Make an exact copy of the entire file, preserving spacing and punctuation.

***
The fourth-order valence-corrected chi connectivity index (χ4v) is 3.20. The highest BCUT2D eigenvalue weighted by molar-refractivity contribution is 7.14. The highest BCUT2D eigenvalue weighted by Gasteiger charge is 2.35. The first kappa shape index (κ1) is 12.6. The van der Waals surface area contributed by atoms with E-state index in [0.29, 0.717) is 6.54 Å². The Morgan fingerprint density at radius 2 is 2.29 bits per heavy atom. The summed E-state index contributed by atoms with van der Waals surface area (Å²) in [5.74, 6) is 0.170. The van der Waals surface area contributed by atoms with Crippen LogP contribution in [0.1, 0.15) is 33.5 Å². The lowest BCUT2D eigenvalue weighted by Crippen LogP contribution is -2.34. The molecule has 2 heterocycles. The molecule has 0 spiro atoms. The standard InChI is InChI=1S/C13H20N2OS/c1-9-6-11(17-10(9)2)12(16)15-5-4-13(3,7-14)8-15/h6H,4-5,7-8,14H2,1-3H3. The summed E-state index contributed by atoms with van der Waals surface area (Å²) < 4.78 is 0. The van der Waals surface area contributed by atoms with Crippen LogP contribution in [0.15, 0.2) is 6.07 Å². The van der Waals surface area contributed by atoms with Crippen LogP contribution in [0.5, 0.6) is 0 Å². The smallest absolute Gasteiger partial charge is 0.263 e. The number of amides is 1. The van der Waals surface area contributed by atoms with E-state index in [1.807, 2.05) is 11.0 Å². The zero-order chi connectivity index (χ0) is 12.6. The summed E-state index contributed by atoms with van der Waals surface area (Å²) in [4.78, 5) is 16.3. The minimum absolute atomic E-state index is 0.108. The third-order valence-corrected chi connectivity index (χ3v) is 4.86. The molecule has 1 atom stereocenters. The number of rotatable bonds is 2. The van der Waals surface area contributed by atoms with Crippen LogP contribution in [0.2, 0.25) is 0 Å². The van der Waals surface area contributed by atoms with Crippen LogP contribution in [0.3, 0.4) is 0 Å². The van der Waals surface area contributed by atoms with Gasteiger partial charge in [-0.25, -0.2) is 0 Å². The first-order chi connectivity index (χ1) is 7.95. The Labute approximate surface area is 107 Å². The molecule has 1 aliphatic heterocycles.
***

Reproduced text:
The fourth-order valence-corrected chi connectivity index (χ4v) is 3.20. The highest BCUT2D eigenvalue weighted by molar-refractivity contribution is 7.14. The highest BCUT2D eigenvalue weighted by Gasteiger charge is 2.35. The first kappa shape index (κ1) is 12.6. The van der Waals surface area contributed by atoms with E-state index in [0.29, 0.717) is 6.54 Å². The Morgan fingerprint density at radius 2 is 2.29 bits per heavy atom. The summed E-state index contributed by atoms with van der Waals surface area (Å²) in [5.74, 6) is 0.170. The van der Waals surface area contributed by atoms with Crippen LogP contribution in [0.1, 0.15) is 33.5 Å². The lowest BCUT2D eigenvalue weighted by Crippen LogP contribution is -2.34. The molecule has 2 heterocycles. The molecule has 0 spiro atoms. The standard InChI is InChI=1S/C13H20N2OS/c1-9-6-11(17-10(9)2)12(16)15-5-4-13(3,7-14)8-15/h6H,4-5,7-8,14H2,1-3H3. The summed E-state index contributed by atoms with van der Waals surface area (Å²) < 4.78 is 0. The van der Waals surface area contributed by atoms with Crippen LogP contribution in [0.15, 0.2) is 6.07 Å². The van der Waals surface area contributed by atoms with Crippen LogP contribution in [0.5, 0.6) is 0 Å². The smallest absolute Gasteiger partial charge is 0.263 e. The number of amides is 1. The van der Waals surface area contributed by atoms with E-state index in [1.807, 2.05) is 11.0 Å². The zero-order chi connectivity index (χ0) is 12.6. The summed E-state index contributed by atoms with van der Waals surface area (Å²) in [4.78, 5) is 16.3. The minimum absolute atomic E-state index is 0.108. The third-order valence-corrected chi connectivity index (χ3v) is 4.86. The molecule has 1 atom stereocenters. The number of rotatable bonds is 2. The van der Waals surface area contributed by atoms with Crippen LogP contribution in [0.2, 0.25) is 0 Å². The van der Waals surface area contributed by atoms with Crippen LogP contribution in [0.3, 0.4) is 0 Å². The van der Waals surface area contributed by atoms with Gasteiger partial charge in [-0.25, -0.2) is 0 Å². The first-order chi connectivity index (χ1) is 7.95. The Labute approximate surface area is 107 Å². The molecule has 1 aliphatic heterocycles.